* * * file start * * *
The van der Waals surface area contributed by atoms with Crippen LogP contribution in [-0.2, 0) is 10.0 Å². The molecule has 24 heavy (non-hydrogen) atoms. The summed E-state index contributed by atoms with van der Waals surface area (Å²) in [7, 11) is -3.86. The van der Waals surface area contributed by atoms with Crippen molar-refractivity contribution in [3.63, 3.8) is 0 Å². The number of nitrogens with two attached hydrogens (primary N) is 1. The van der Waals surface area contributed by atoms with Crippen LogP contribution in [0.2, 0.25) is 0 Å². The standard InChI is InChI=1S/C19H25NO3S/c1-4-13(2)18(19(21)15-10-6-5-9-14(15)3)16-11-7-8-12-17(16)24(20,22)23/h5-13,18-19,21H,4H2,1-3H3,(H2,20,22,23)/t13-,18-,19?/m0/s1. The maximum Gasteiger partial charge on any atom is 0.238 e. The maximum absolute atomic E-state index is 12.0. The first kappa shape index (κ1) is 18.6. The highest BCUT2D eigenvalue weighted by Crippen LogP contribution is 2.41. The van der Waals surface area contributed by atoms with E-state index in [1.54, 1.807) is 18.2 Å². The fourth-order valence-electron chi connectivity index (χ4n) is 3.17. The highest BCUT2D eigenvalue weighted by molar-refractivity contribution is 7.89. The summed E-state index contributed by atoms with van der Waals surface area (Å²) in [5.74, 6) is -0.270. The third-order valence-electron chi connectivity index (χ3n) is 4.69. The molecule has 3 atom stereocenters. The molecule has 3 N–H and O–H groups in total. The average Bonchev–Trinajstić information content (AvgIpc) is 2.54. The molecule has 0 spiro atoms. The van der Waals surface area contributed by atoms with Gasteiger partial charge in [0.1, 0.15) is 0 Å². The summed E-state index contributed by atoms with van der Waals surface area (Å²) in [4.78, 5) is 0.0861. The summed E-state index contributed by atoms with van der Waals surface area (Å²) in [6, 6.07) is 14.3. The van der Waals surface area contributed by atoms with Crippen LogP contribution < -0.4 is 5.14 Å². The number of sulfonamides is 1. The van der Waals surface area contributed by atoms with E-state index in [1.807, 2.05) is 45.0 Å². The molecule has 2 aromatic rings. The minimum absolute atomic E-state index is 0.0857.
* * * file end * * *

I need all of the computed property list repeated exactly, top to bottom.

The van der Waals surface area contributed by atoms with Crippen LogP contribution in [-0.2, 0) is 10.0 Å². The molecule has 24 heavy (non-hydrogen) atoms. The summed E-state index contributed by atoms with van der Waals surface area (Å²) in [7, 11) is -3.86. The van der Waals surface area contributed by atoms with Crippen molar-refractivity contribution in [3.63, 3.8) is 0 Å². The number of nitrogens with two attached hydrogens (primary N) is 1. The van der Waals surface area contributed by atoms with Crippen LogP contribution in [0.2, 0.25) is 0 Å². The standard InChI is InChI=1S/C19H25NO3S/c1-4-13(2)18(19(21)15-10-6-5-9-14(15)3)16-11-7-8-12-17(16)24(20,22)23/h5-13,18-19,21H,4H2,1-3H3,(H2,20,22,23)/t13-,18-,19?/m0/s1. The maximum Gasteiger partial charge on any atom is 0.238 e. The maximum absolute atomic E-state index is 12.0. The first kappa shape index (κ1) is 18.6. The highest BCUT2D eigenvalue weighted by Crippen LogP contribution is 2.41. The van der Waals surface area contributed by atoms with E-state index in [1.54, 1.807) is 18.2 Å². The fourth-order valence-electron chi connectivity index (χ4n) is 3.17. The highest BCUT2D eigenvalue weighted by molar-refractivity contribution is 7.89. The summed E-state index contributed by atoms with van der Waals surface area (Å²) in [5.74, 6) is -0.270. The third-order valence-electron chi connectivity index (χ3n) is 4.69. The molecule has 3 atom stereocenters. The molecule has 3 N–H and O–H groups in total. The average Bonchev–Trinajstić information content (AvgIpc) is 2.54. The molecule has 0 spiro atoms. The van der Waals surface area contributed by atoms with Gasteiger partial charge in [0.1, 0.15) is 0 Å². The summed E-state index contributed by atoms with van der Waals surface area (Å²) in [4.78, 5) is 0.0861. The summed E-state index contributed by atoms with van der Waals surface area (Å²) in [6, 6.07) is 14.3. The van der Waals surface area contributed by atoms with Crippen LogP contribution < -0.4 is 5.14 Å². The number of sulfonamides is 1. The van der Waals surface area contributed by atoms with E-state index in [1.807, 2.05) is 45.0 Å². The molecule has 2 aromatic rings. The minimum absolute atomic E-state index is 0.0857.